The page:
Drinking Water or Lawn Water?

Drinking Water or Lawn Water?
In Fresno, the majority of users currently use potable water not only for drinking and cooking but also for bathing, laundry, lawn watering and farm irrigation. Photo courtesy of The Commons
In Fresno, the majority of users currently use potable water not only for drinking and cooking but also for bathing, laundry, lawn watering and farm irrigation. Photo courtesy of The Commons

Based on numerous historical studies and predictive climate modeling, climate scientists predict that the future of the American West, and California in particular, will be one of higher daily average temperatures, more heat waves, longer and more frequent droughts, poorer water quality and more forest fires1.

California receives most of its water from precipitation—rain and snowfall. A small amount of water is imported from the Colorado River and from Oregon. At this time, a minimal amount of water comes from desalination (extraction of fresh water from seawater).

Much of the annual precipitation from rain and snow is stored as surface water in reservoirs. Some of the precipitation is stored as groundwater.

The Sierra Nevada snowpack used to serve as a natural reservoir of water. It would release water into streams, rivers and lakes gradually over the year as the snowpack melted. With increased global warming and longer droughts due to the climate crisis, there has been a decrease in the Sierra Nevada snowpack17. As a result, less water is held for later snowmelt release.

We are amid a severe drought that began in early 20202. Extreme dry and hot conditions that used to be rare are now occurring more frequently1.

The current drought is one of the most severe, hot and dry periods in history. Water Year 2021 (Oct. 1, 2020–Sept. 30, 2021) was California’s second driest year based on statewide precipitation since records have been kept. (Water Year 1924 was California’s driest year1.)

Water Year 2022 is continuing the trend of minimal precipitation. From January through April 2022, precipitation in California was the lowest on record dating back to 18953.

Paradoxically, in the face of this mega drought crisis, Fresno County’s annual water conservation report said that the county had an adequate supply of groundwater to meet current needs4. As in past years, on April 1, the City of Fresno resumed a three days a week water schedule5.

Rather than increasing watering days as Fresno has done during the current drought, other cities in California and the West have decreased lawn watering days. Some cities such as Las Vegas, Nev., no longer allow their residents to water their ornamental lawns6.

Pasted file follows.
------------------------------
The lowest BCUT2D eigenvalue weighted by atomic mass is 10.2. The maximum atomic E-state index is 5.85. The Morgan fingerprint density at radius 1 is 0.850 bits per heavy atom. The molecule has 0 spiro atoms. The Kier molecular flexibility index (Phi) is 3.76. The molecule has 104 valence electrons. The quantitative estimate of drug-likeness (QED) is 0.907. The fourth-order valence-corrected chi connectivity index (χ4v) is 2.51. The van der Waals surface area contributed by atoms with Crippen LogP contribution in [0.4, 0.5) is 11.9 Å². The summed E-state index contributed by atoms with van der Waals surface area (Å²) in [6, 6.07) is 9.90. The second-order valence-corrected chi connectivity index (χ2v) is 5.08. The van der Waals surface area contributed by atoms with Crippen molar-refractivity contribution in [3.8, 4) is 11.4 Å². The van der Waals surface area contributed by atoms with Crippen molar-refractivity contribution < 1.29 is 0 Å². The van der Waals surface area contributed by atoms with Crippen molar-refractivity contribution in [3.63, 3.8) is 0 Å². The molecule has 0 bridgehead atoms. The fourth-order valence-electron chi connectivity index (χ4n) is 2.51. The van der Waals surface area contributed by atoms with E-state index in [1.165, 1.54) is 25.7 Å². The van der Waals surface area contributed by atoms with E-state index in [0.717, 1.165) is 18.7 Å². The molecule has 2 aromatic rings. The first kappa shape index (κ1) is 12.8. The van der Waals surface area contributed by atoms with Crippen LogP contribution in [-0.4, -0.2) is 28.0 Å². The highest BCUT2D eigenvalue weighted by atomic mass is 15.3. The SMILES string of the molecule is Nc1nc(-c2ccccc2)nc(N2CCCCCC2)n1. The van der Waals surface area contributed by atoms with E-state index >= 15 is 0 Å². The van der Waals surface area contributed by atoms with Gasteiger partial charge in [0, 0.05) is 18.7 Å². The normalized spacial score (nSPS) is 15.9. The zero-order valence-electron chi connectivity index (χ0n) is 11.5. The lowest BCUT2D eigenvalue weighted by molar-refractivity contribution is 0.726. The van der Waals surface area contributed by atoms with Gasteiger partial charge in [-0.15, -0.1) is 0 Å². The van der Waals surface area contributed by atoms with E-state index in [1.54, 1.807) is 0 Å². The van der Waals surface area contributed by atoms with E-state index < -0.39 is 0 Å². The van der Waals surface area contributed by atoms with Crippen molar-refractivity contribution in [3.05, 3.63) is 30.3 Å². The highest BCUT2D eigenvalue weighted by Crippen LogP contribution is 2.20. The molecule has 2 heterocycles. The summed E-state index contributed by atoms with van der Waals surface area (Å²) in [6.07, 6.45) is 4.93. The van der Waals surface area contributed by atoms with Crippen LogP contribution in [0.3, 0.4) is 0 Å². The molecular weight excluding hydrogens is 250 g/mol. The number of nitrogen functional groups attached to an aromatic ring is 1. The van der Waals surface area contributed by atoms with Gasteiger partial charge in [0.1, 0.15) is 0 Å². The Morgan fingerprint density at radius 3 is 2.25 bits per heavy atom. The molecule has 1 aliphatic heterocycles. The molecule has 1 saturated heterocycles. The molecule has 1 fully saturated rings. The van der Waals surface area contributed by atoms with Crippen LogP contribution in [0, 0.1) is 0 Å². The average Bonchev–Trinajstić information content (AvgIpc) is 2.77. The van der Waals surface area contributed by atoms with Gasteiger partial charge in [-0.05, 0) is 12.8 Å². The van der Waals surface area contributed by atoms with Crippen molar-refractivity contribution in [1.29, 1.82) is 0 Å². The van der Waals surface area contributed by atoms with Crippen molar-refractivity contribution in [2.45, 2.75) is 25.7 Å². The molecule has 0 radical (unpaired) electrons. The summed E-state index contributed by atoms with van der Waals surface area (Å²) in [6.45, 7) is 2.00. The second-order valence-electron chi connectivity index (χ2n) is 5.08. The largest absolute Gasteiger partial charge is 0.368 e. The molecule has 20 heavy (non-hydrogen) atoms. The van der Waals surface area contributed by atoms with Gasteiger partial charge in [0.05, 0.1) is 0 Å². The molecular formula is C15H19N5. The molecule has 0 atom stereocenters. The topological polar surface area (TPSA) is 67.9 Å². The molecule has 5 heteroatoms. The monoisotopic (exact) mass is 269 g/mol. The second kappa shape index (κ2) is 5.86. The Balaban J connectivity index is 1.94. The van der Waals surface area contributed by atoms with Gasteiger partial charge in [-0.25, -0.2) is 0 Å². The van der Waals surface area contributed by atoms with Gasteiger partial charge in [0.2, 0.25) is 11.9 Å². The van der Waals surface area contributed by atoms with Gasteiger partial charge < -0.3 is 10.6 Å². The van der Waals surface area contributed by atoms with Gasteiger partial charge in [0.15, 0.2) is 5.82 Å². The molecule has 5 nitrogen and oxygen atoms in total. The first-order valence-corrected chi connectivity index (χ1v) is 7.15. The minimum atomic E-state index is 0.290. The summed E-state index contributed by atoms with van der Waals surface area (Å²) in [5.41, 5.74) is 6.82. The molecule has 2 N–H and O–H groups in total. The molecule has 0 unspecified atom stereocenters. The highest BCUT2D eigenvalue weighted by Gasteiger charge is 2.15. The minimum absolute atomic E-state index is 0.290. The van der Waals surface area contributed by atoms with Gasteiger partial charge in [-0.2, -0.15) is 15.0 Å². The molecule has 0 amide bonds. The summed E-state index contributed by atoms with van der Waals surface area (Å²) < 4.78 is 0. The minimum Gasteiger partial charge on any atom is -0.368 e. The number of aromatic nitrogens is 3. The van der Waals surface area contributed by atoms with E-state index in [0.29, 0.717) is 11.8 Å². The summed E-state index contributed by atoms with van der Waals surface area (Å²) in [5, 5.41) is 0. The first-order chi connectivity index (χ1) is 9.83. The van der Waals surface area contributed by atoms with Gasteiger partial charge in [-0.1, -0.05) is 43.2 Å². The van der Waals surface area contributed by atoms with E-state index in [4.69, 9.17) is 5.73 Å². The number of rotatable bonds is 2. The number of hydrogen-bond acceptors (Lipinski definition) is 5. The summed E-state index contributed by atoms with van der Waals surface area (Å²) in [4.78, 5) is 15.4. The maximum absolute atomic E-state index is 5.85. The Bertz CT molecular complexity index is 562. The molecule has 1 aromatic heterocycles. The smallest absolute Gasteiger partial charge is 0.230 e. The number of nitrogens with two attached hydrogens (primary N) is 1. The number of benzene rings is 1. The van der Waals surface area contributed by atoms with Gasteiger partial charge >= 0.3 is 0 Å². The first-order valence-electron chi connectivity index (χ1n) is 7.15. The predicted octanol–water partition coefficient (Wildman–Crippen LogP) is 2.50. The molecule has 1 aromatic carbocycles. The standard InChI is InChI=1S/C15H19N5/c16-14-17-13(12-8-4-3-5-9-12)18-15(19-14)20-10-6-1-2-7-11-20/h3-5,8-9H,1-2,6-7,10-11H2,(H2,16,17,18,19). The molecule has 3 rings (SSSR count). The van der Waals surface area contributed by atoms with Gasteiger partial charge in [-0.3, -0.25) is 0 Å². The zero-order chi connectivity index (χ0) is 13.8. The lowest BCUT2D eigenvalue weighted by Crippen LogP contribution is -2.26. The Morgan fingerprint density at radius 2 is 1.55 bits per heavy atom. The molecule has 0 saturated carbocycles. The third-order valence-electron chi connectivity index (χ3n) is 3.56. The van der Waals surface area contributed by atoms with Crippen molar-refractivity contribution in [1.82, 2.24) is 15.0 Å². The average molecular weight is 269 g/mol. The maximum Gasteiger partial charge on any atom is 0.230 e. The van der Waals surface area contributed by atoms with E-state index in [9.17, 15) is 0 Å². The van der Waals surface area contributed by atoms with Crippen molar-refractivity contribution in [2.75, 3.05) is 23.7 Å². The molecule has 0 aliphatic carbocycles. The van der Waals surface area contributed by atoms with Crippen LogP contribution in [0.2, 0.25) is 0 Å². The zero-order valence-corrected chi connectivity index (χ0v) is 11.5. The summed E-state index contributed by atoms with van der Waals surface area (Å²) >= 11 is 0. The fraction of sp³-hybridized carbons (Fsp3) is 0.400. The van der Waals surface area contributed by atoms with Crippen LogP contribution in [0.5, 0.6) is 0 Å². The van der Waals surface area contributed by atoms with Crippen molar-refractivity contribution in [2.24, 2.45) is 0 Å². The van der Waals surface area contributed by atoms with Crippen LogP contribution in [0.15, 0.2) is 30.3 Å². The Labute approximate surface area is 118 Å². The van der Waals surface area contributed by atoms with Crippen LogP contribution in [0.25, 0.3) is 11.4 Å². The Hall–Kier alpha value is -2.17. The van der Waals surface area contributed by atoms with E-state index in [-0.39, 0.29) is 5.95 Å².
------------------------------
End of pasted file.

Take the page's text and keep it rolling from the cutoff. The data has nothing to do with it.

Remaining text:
The Metropolitan Water District provides water to large areas of Southern California, from Ventura County to northwestern Los Angeles County, to parts of the Inland Empire. Starting June 1, the Metropolitan Water District in Southern California has limited outdoor watering to once a week7.

The City of Fresno gets its potable water from both groundwater and surface water (lakes, rivers, streams from annual precipitation)8. The following water sources are used to supply Fresno with its water:

  • Groundwater from the aquifer that lies under the San Joaquin Valley
  • Surface water from the Kings River under the auspices of the Fresno Irrigation District
  • Surface water from the San Joaquin River under the auspices of the U.S. Bureau of Reclamation using the Friant Division from the San Joaquin River of the Central Valley Project
  • Recycled water supply from the Fresno-Clovis Regional Wastewater Reclamation Facility (RWRF) and North Fresno Wastewater Reclamation Facility

Fresno blends water from both groundwater and surface water sources depending on what is available to send to its residents. Per the city’s Public Utilities Department (PUD), most of Fresno’s potable drinking water comes from “approximately 260 water wells” scattered throughout Fresno supplemented by surface water8.

Although a few users have access to Fresno’s non-potable recycled water, the majority of users currently use potable water not only for drinking and cooking but also for bathing, laundry, lawn watering and farm irrigation.

The greater Fresno area has a large amount of wastewater. Per Fresno’s PUD, “Almost all wastewater generated from homes and businesses in the Fresno metropolitan area” is treated at the Fresno-Clovis RWRF located at Jensen and Cornelia avenues, southwest of the city of Fresno9.

Wastewater management involves recycling that wastewater at the Fresno-Clovis RWRF, which is staffed 24 hours a day. After treatment, the treated wastewater is either discharged to the San Joaquin River or “recycled” for use as non-potable water. (The amount and percentage of wastewater that is recycled for further use is not known to the author.)

Recycling wastewater reduces the need to use drinking water for non-potable uses. While recycled water is considered safe, it is not intended for drinking10. It has not been treated to the level required to make it safe for drinking on a long-term, regular basis.